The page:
Acceptance Letters: Parents, college and letting go

Our Quixotic Quests for Utopia U.

Anna Duke Reach
January 13, 2014

If anyone asked my (then) four-year old daughter what she wanted to be when she grew up, she’d simply answer, “A horse.”  If my first child had responded this way, I would have patiently explained the biological reasons that made this option impossible. If my second child had said this, I might have laughed it off with an affected neigh. Since the youngest was my third child in five years, I had only a flicker of energy to ask, “what kind?”  She then described the purple horse she would become, with a fuchsia mane, a horse that was both a fast runner as well as a high jumper. “Wow!” I said, smiling, “Go for it!”

I remembered this conversation fourteen years later as I was driving her hundreds of miles across the country in search of Utopia U. It took me seven years of college searches with my three very different (I know you know) children to learn a basic rule: that virtual reality is just as valid a part of the search process  as test scores, grades, and tuition expenses. Over these years, I’ve come to accept that my parental role is like that of Sancho Panza to Don Quixote, listening hard and believing the impossible until I share a vision of each student’s dream.

It wasn’t always so. We began the search with our eldest quite logically, as if we were solving an algorithm. She found colleges to fit her personal numbers (grades, test scores, school size, class-professor ratio desired, number of core credits required, application due dates) while I listed numbers that concerned me (tuition, books, tuition, room/board, tuition, flight home, tuition). Endless hours were spent trying to merge these numbers to determine the magic formula that would equal admission. By spring break, we had narrowed the list to ten colleges in New England, so we carefully planned out our first round of college tours accordingly. The whole family packed into the minivan (dogs included--what were we thinking?) and we toured two colleges daily for a week. Our math just didn’t work; two colleges a day wasn’t twice as nice:  It was double the pain with half the results. We soon learned that visits aren’t about math at all--they are about story.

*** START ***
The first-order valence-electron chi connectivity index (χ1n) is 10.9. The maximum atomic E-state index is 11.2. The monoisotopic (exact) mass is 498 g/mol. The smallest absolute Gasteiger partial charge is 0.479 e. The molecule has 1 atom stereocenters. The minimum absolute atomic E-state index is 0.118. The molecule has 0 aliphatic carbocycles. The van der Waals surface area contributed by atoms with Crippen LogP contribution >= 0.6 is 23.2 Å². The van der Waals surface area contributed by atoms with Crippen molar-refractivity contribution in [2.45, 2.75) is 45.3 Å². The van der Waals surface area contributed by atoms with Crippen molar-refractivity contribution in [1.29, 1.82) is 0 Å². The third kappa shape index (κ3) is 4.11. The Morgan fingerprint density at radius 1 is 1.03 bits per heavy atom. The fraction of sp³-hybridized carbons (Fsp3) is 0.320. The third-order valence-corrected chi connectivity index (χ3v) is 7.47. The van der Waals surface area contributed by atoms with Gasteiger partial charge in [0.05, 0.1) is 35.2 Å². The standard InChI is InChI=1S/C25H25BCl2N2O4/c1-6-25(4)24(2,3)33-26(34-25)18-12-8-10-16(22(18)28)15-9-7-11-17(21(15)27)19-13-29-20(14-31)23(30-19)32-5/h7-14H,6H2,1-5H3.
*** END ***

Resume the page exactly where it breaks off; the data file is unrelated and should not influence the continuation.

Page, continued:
My daughter hadn’t had any time to talk with students on campus, or hang out at the coffee shop or the dorm to feel the spirit of place. We resolved to make summer visits with fewer family members and more time to breathe.

The challenge of summer visits turned out to be finding enrolled students on campus as most go home for the long break. Some always managed to turn up, though.  When hang-out time was needed, I was not.  Like Sancho, I was merely the sidekick--a Knight of Hopeful Countenance awaiting the cell phone call that told me where to meet her when the visits were over.  I spent time reading long novels in bookstores. Only when we were back inside the car with the windows up, did I dare to ask about the visit. I disciplined myself to listen, to withhold my opinions, as her answers came slowly with reflection.

She enjoyed hearing adventure tales about how each student found that college, and comparing other schools they’d been interested in. All these stories were responding to an essential underlying question, “Do I fit here?” although the question was never directly asked.  She did manage to focus on her favorite four schools and we managed to return for overnight visits to each in the fall when more students were on campus to share stories. During one of those overnights, she became certain of her top choice. When she was admitted there in the spring, she accepted immediately. Many of her friends were dashing around in April trying to figure out their favorite school, and I resolved to start the next search even earlier so we’d never be scrambling to make a late-April decision.

Read more of Anna Duke Reach’s story in “I’m Going to College—Not You!”, edited by Jennifer Delahunty, dean of admissions and financial aid at Kenyon College.